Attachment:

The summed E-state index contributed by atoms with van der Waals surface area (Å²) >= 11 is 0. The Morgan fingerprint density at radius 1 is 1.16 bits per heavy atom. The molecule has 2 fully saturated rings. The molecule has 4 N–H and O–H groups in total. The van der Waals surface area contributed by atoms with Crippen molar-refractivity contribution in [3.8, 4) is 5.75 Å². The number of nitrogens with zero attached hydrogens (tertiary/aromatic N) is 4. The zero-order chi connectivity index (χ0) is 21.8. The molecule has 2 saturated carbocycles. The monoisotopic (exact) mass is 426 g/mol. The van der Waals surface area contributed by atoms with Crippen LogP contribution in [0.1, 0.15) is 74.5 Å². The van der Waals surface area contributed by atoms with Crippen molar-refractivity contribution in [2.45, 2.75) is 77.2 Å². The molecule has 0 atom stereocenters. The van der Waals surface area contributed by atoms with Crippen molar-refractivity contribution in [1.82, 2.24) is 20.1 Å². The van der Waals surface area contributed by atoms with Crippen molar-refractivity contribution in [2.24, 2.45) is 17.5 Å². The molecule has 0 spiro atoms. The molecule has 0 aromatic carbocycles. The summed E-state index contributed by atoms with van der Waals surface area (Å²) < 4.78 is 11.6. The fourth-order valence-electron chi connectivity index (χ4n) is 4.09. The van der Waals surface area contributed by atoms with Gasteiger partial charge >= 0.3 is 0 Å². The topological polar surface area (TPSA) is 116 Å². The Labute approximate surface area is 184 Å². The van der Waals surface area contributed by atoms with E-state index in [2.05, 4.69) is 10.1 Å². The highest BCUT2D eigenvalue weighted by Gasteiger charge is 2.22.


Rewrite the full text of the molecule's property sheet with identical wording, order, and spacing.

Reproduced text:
The summed E-state index contributed by atoms with van der Waals surface area (Å²) >= 11 is 0. The Morgan fingerprint density at radius 1 is 1.16 bits per heavy atom. The molecule has 2 fully saturated rings. The molecule has 4 N–H and O–H groups in total. The van der Waals surface area contributed by atoms with Crippen molar-refractivity contribution in [3.8, 4) is 5.75 Å². The number of nitrogens with zero attached hydrogens (tertiary/aromatic N) is 4. The zero-order chi connectivity index (χ0) is 21.8. The molecule has 2 saturated carbocycles. The monoisotopic (exact) mass is 426 g/mol. The van der Waals surface area contributed by atoms with Crippen LogP contribution in [0.1, 0.15) is 74.5 Å². The van der Waals surface area contributed by atoms with Crippen molar-refractivity contribution in [2.45, 2.75) is 77.2 Å². The molecule has 0 atom stereocenters. The van der Waals surface area contributed by atoms with Crippen molar-refractivity contribution in [1.82, 2.24) is 20.1 Å². The van der Waals surface area contributed by atoms with Crippen molar-refractivity contribution in [2.24, 2.45) is 17.5 Å². The molecule has 0 spiro atoms. The molecule has 0 aromatic carbocycles. The summed E-state index contributed by atoms with van der Waals surface area (Å²) < 4.78 is 11.6. The fourth-order valence-electron chi connectivity index (χ4n) is 4.09. The van der Waals surface area contributed by atoms with Gasteiger partial charge >= 0.3 is 0 Å². The topological polar surface area (TPSA) is 116 Å². The Labute approximate surface area is 184 Å². The van der Waals surface area contributed by atoms with E-state index in [2.05, 4.69) is 10.1 Å². The highest BCUT2D eigenvalue weighted by Gasteiger charge is 2.22.